A new rule means you should make another PPI claim

Why you should make another PPI claim

Have you ever made a claim for mis-sold Payment Protection Insurance (PPI) and had it turned down?
Well, all is not lost – thanks to a new rule that came out late last year, there is a new reason that you could be due a hefty payout and now is the time to make another application for compensation.


If you had any kind of credit product, such as a consumer loan, store card, credit card or mortgage up until 2006, when the regulator began imposing fines for PPI mis-selling, you may have been mis-sold PPI. It’s possible that you have applied for compensation already, and been turned down.
But now banks and building societies now must consider a court ruling known as ‘Plevin’ when dealing with PPI claims, meaning you can now claim if more than 50% of your PPI’s cost went as commission to the lender and this wasn’t explained to you.
So, it is worth putting in a new claim – you can be paid back the hefty commission, plus interest.



A total of £324.8m was paid out to customers who complained about the way they were sold PPI in October 2017 alone, according to the FCA. This takes the amount paid since January 2011 to £28.8bn.
But new figures out this week from Which?, the consumer group, show that consumers have a significant lack of knowledge of the Plevin entitlement, with 80% unaware of this new potential route to compensation.
This game-changing rule – and name – came as the result of a court case brought by Susan Plevin in 2014. The court ruled that because she had not been told about the huge amount of commission taken from her PPI payments – 71% – she was mis-sold the policy.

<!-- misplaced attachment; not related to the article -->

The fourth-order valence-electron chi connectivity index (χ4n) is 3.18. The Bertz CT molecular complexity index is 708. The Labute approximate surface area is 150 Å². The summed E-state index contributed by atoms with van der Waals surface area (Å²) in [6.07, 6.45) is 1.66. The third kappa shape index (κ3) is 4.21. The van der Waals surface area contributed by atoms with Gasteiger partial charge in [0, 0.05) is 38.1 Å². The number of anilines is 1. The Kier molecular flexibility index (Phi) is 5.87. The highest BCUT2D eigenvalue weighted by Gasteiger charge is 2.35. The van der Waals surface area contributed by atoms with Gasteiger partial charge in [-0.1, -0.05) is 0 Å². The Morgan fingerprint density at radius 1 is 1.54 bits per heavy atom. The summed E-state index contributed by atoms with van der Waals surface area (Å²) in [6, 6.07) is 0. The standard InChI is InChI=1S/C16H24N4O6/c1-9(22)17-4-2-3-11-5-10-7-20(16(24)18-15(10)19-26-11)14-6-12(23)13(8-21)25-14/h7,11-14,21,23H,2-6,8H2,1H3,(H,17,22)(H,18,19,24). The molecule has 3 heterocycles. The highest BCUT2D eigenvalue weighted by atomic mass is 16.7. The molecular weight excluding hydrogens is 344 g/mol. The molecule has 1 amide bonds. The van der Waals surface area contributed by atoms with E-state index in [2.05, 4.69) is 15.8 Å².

Chances are you have no idea how much you paid, as most banks didn’t provide the information – and therein lies the problem. The average commission banks were paid was a whopping 67%, meaning millions more people sold PPI are now entitled to money back – and you could be one of them.

However, it’s important to remember that you’ll only be compensated the percentage difference over 50%, so if your product was 67% commission, you’ll only get the 17% back.


To successfully make a claim under the Plevin ruling, you must have had PPI with any connected loan that was active in or around April 2008 or after.

If you’ve had a PPI claim rejected in the past, you should resubmit it to your PPI provider and ask them to check for undisclosed high commission, as realistically there’s little to no way you could have possibly known about the amount of commission on the product you were sold.



If you want to check if you are due a pay out, don’t put it off any longer – check now as there is a deadline for claims and you only have until 19 August 2019.
You don’t need to pay a claims-management firm to find out whether you had PPI and to get money back on your behalf; you can do it for free and it will literally take you just minutes.

The Which? PPI tool, for instance, is a simple online form that guides you through the information you need to make a PPI claim and sends the claim directly to your PPI provider, regardless of whether you have any of the paperwork or not.
Major banks and building societies now signed up to the tool include Barclays, Santander, HSBC (M&S Bank, First Direct, John Lewis, HSBC), RBS (Natwest, Ulster Bank), Lloyds Banking Group (Halifax, Bank of Scotland) and Nationwide.

So, get cracking! What have you got to lose?

Follow me on social media
Share this post on social media


  1. Eloise thisissixty.blog
    7th February 2018 / 7:18 PM

    I have friends and family who have collected quite substantial amounts in PPI claims. I’m almost disappointed that I never took it out in the first place!

Leave a Reply

Your email address will not be published. Required fields are marked *

This site uses Akismet to reduce spam. Learn how your comment data is processed.